"Our country has changed," Roberts wrote, "and while any racial discrimination in voting is too much, Congress must ensure that the legislation it passes to remedy that problem speaks to current conditions."
The ruling has had immediate practical implications, as a number of conservative states — including Texas, North Carolina and Alabama — have since adopted stricter voting requirements that had been on hold under the old VRA.
Supporters of the tougher laws, which include new photo ID and proof-of-citizenship requirements, say they're necessary to fight voter fraud and ensure the integrity of the election process.
Critics counter that problems of fraud are exaggerated, and the tougher rules are just a Republican gambit to discourage minority and other vulnerable voters, who tend to side with the Democrats.
Rep. John Lewis (D-Ga.), who was savagely beaten during a landmark civil rights march that led directly to the VRA's passage in 1965, said Thursday that the tougher state requirements are a naked conspiracy to disenfranchise certain groups.
"Across the country, there's a deliberate, systematic attempt to make it harder and more difficult for the disabled, students, seniors, minorities, the poor, and rural voters to participate in a democratic process," Lewis said. "We must not let that happen."
In February, Reps. Jim SensenbrennerFrank (Jim) James SensenbrennerProtecting the fundamental right of all Americans to have access to the voting booth Republicans compare Ron Johnson to Joe McCarthy: NYT GOP puts pressure on Pelosi over Swalwell MORE (R-Wis.), the former chairman of the House Judiciary Committee, and John Conyers (D-Mich.), the ranking member of the panel, introduced legislation to update the VRA's coverage formula. Lewis and Rep. Terri SewellTerrycina (Terri) Andrea SewellPressure builds on Democratic leadership over HBCU funding Thousands march on Washington in voting rights push Activists gear up for voting rights march to mark King anniversary MORE (D-Ala.) have introduced similar bills.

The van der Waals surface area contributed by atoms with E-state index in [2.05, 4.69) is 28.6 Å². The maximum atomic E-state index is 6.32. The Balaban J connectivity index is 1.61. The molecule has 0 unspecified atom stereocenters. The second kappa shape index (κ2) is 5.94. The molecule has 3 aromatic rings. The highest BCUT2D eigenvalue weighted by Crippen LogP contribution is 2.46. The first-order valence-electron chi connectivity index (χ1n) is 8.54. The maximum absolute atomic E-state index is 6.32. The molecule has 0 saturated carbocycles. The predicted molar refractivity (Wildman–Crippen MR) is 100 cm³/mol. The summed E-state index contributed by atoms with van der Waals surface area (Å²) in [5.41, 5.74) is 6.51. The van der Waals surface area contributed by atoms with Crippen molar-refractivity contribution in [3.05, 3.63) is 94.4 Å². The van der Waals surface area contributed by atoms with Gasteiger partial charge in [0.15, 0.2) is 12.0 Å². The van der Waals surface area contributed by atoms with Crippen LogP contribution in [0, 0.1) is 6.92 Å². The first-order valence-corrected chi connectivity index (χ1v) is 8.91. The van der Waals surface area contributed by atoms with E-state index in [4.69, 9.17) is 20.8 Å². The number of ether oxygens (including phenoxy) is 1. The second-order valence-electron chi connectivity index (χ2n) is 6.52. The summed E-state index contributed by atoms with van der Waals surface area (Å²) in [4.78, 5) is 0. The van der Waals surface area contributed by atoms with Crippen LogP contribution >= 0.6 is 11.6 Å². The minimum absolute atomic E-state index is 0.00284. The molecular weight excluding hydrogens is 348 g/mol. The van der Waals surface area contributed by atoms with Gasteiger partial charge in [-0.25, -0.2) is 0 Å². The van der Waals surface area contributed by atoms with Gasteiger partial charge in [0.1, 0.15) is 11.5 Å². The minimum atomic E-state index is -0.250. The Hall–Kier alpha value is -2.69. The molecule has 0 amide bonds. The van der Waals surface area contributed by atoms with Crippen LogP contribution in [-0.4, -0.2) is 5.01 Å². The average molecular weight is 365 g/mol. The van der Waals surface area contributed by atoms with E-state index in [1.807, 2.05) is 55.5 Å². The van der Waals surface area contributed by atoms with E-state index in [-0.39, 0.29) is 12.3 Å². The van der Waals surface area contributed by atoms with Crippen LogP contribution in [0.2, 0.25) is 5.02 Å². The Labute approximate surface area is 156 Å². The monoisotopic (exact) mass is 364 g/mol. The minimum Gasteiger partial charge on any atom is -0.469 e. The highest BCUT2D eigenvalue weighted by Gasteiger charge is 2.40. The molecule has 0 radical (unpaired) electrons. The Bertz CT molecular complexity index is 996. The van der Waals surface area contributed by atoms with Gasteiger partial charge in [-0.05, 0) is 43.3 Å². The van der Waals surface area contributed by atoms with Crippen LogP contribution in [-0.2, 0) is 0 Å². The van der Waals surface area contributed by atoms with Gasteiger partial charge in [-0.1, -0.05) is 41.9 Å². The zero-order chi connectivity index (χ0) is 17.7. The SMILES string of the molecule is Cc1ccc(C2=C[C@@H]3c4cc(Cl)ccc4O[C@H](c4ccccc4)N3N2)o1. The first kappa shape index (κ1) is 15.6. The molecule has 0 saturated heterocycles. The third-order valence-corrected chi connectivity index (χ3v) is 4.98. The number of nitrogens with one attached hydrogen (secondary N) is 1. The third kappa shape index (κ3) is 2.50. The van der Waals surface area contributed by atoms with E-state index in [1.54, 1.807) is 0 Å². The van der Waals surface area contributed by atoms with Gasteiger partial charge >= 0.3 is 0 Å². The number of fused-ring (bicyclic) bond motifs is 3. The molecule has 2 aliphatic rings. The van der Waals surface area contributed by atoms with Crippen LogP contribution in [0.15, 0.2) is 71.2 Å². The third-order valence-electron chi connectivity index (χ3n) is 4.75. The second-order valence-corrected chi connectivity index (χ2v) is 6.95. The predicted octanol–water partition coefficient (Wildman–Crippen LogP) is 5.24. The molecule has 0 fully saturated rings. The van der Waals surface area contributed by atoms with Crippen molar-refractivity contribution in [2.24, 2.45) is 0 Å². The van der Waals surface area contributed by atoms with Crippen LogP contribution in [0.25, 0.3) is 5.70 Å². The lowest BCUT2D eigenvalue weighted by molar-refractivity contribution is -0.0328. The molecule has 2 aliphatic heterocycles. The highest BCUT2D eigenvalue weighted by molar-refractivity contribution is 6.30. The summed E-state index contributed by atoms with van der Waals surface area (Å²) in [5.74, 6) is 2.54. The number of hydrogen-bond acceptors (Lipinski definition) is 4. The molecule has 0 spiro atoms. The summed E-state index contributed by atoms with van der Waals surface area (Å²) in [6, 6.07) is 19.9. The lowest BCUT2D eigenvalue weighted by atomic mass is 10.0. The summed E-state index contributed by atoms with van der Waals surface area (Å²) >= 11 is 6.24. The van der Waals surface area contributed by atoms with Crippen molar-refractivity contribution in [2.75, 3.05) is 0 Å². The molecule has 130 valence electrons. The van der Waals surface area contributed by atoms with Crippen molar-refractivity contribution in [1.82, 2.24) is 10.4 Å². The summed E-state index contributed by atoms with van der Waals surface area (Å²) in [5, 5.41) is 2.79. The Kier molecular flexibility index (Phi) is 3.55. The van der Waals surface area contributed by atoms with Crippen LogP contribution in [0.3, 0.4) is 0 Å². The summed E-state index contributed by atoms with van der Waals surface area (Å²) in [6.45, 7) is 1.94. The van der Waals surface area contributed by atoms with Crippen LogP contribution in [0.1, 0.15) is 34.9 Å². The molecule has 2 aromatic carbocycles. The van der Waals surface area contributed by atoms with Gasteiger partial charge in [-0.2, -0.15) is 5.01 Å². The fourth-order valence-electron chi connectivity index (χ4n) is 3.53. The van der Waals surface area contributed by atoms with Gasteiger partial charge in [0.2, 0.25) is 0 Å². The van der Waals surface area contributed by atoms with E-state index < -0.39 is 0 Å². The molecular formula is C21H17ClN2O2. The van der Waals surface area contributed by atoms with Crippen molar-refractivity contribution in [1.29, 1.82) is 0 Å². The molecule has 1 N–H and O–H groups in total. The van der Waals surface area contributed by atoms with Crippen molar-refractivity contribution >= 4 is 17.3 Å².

GOP leaders have declined to move the legislation, arguing that the current VRA offers sufficient voter protections — a message amplified by Judiciary Chairman Bob GoodlatteRobert (Bob) William GoodlatteThe job of shielding journalists is not finished Bottom line No documents? Hoping for legalization? Be wary of Joe Biden MORE (R-Va.) in response to questions Thursday.
"While the Supreme Court struck down the old coverage formula that required certain states to pre-clear their voting rule changes with the federal government, the Court left in place other important tools in the Voting Rights Act, including the section that allows federal judges to place jurisdictions under a pre-clearance regime if those jurisdictions act in an unconstitutional and discriminatory manner," Goodlatte said in an email.
"So, strong remedies against unconstitutional voting discrimination remain in place today."
A GOP leadership aide noted only that, "Any action on the VRA would begin at the Judiciary Committee."
This story was updates at 5 p.m.